On a winter river bank, a scorpion approaches a frog. “Mr. Frog, would you carry me across the river?” “Do you think I am crazy, Mr. Scorpion? You could sting me and kill me.” “But why would I sting you, when I would drown as a result?” “Hmmm. Maybe.” “Be reasonable, Mr. Frog. Would I act against my own interests?” “Alright, climb on my back and I will swim across.” Halfway across, the scorpion stings the frog. Just as he becomes paralyzed and starts to sink, the frog says, “Mr. Scorpion, why did you do that. Now you will drown.” The scorpion shrugs, and says, “Because, Mr. Frog, this is the Middle East.”
The Middle East is a place where doing harm and being cruel to others is regarded as a virtue and a duty. Middle Easterners see their world as a zero-sum game in which there are winners and losers. They believe that others conspire to advance their own interests, so each must conspire to protect his own against the conspiracies of others. Middle Easterners see their political environment as a war of all against all, with only their closest friends as potential allies.
There are two main forms of political organization in the Middle East: tribes and pre-modern states. Tribes are the heritage polities in the region. They are regional security organizations, based on families, extended families, tribal sections, tribes, and tribal confederations. Emphasizing group equality, decentralization, and autonomy, group relations are based on “balanced opposition,” with each group balanced against others of the same size and genealogical position. Tribesmen are obliged to always support their own group, which anthropologists call “collective responsibility,” and to ally with genealogically closer groups against those more distant, labeled “complementary opposition.” Balanced opposition means that no small group ever faces a large one, because genealogically close groups unite against outsiders. This balanced tribal structure thus has built-in deterrence against aggression, each group knowing that opposing groups will unify to respond, tribal conflict therefore being mitigated.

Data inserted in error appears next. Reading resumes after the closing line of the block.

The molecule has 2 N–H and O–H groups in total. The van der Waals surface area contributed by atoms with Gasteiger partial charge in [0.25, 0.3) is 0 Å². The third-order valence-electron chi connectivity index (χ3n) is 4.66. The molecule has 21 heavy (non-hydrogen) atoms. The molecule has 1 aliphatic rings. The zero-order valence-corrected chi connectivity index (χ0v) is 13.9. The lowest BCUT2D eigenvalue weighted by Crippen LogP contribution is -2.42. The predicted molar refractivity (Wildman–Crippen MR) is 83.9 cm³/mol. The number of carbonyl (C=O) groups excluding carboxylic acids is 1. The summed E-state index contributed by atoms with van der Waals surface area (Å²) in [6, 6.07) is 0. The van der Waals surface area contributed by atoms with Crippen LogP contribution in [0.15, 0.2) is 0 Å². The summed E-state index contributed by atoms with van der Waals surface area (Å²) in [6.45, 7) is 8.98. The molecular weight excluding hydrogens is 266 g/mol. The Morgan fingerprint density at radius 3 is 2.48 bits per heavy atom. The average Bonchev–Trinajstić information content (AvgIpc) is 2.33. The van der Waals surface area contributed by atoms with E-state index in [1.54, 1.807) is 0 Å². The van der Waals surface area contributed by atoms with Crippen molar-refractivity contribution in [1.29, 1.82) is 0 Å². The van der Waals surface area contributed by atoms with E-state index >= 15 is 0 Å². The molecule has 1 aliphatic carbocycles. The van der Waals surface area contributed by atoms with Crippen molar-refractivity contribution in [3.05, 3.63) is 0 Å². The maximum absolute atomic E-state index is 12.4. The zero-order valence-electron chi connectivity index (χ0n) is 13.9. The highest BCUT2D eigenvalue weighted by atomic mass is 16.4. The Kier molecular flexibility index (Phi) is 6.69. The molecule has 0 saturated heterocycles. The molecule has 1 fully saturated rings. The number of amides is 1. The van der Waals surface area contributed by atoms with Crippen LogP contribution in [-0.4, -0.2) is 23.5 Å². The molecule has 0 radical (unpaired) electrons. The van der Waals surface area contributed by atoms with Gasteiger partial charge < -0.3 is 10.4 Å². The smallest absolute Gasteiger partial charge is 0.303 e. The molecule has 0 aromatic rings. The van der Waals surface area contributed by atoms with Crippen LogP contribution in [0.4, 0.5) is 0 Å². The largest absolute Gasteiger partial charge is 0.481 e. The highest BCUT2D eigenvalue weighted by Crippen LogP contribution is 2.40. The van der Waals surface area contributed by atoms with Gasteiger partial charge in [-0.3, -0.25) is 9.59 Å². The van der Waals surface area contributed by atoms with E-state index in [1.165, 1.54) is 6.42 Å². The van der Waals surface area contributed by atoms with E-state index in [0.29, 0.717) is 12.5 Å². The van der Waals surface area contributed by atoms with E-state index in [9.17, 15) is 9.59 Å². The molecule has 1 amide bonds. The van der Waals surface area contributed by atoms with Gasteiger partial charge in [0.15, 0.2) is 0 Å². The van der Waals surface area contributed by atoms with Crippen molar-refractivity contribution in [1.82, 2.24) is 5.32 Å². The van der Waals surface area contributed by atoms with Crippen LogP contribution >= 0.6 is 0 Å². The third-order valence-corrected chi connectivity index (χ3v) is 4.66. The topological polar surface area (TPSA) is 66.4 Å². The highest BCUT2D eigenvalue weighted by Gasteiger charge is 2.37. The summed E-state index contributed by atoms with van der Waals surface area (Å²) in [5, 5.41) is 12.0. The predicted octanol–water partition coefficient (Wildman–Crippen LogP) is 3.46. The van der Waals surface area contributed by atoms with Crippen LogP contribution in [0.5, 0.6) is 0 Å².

If groups within the tribal system are balanced against one another, guaranteeing some degree of peace and safety, populations outside of the tribe, especially peasants and merchants, were considered fair game. Three major sources of outside income for Middle Eastern tribal peoples were protection racket extortion of neighboring peasants, slave raiding among more distant peasants, and livestock raiding of distant tribes. For example, the Yarahmadzai tribe of Iranian Balochistan, with which I resided for twenty-seven months of ethnographic research, historically, up to 1928, regularly raided Persian peasant villages in Narmashir County of Kerman Province, to the northwest. They carried off everything of value: jewelry, carpets, grain, livestock, and captives that they put to work in cultivation or sold off to the south. Slave raiding and slavery were a normal part of life in the Middle East. The Turkmen tribes of the northeast of Iran extorted the Persian peasants to the south of them, gaining regular “protection” payments, and slave raiding more distant Persian peasants, sending captives to the slave markets in Khiva, Bukhara, Samarkand, and Tashkent in Central Asia.